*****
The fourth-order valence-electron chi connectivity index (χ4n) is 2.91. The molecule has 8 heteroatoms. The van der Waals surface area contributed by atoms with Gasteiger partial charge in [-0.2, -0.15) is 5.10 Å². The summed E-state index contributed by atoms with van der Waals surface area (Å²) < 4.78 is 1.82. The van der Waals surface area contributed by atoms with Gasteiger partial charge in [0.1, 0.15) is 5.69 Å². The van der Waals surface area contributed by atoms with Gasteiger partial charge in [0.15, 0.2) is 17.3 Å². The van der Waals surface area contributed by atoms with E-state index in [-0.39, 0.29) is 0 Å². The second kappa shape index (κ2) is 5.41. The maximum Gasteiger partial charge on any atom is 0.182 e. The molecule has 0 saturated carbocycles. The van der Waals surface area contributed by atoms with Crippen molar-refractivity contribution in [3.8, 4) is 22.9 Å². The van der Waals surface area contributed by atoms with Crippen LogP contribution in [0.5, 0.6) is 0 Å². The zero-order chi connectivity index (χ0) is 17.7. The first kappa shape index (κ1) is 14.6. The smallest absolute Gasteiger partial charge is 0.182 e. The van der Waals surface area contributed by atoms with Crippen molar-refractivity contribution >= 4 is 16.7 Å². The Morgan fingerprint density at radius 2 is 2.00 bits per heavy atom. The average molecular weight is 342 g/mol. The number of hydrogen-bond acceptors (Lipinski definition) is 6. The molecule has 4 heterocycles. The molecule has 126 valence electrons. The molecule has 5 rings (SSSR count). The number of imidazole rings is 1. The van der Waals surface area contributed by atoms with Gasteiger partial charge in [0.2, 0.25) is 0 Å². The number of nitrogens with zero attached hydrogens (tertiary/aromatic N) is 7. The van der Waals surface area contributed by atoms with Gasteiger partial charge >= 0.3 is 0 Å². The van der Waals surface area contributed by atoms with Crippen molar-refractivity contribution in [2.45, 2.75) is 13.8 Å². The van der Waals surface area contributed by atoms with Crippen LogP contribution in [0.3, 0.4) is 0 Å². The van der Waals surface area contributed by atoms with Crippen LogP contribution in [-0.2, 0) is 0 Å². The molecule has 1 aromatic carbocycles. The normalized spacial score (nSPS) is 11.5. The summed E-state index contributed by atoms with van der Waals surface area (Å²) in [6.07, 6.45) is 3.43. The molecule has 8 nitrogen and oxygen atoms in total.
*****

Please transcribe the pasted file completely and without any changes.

The fourth-order valence-electron chi connectivity index (χ4n) is 2.91. The molecule has 8 heteroatoms. The van der Waals surface area contributed by atoms with Gasteiger partial charge in [-0.2, -0.15) is 5.10 Å². The summed E-state index contributed by atoms with van der Waals surface area (Å²) < 4.78 is 1.82. The van der Waals surface area contributed by atoms with Gasteiger partial charge in [0.1, 0.15) is 5.69 Å². The van der Waals surface area contributed by atoms with Gasteiger partial charge in [0.15, 0.2) is 17.3 Å². The van der Waals surface area contributed by atoms with E-state index in [-0.39, 0.29) is 0 Å². The second kappa shape index (κ2) is 5.41. The maximum Gasteiger partial charge on any atom is 0.182 e. The molecule has 0 saturated carbocycles. The van der Waals surface area contributed by atoms with Crippen molar-refractivity contribution in [3.8, 4) is 22.9 Å². The van der Waals surface area contributed by atoms with Crippen LogP contribution in [0.5, 0.6) is 0 Å². The zero-order chi connectivity index (χ0) is 17.7. The first kappa shape index (κ1) is 14.6. The smallest absolute Gasteiger partial charge is 0.182 e. The van der Waals surface area contributed by atoms with Crippen molar-refractivity contribution >= 4 is 16.7 Å². The Morgan fingerprint density at radius 2 is 2.00 bits per heavy atom. The average molecular weight is 342 g/mol. The number of hydrogen-bond acceptors (Lipinski definition) is 6. The molecule has 4 heterocycles. The molecule has 126 valence electrons. The molecule has 5 rings (SSSR count). The number of imidazole rings is 1. The van der Waals surface area contributed by atoms with Gasteiger partial charge in [0.2, 0.25) is 0 Å². The number of nitrogens with zero attached hydrogens (tertiary/aromatic N) is 7. The van der Waals surface area contributed by atoms with Gasteiger partial charge >= 0.3 is 0 Å². The van der Waals surface area contributed by atoms with Crippen molar-refractivity contribution in [2.45, 2.75) is 13.8 Å². The van der Waals surface area contributed by atoms with Crippen LogP contribution in [0.3, 0.4) is 0 Å². The van der Waals surface area contributed by atoms with Crippen LogP contribution in [-0.2, 0) is 0 Å². The molecule has 1 aromatic carbocycles. The normalized spacial score (nSPS) is 11.5. The summed E-state index contributed by atoms with van der Waals surface area (Å²) in [6.07, 6.45) is 3.43. The molecule has 8 nitrogen and oxygen atoms in total.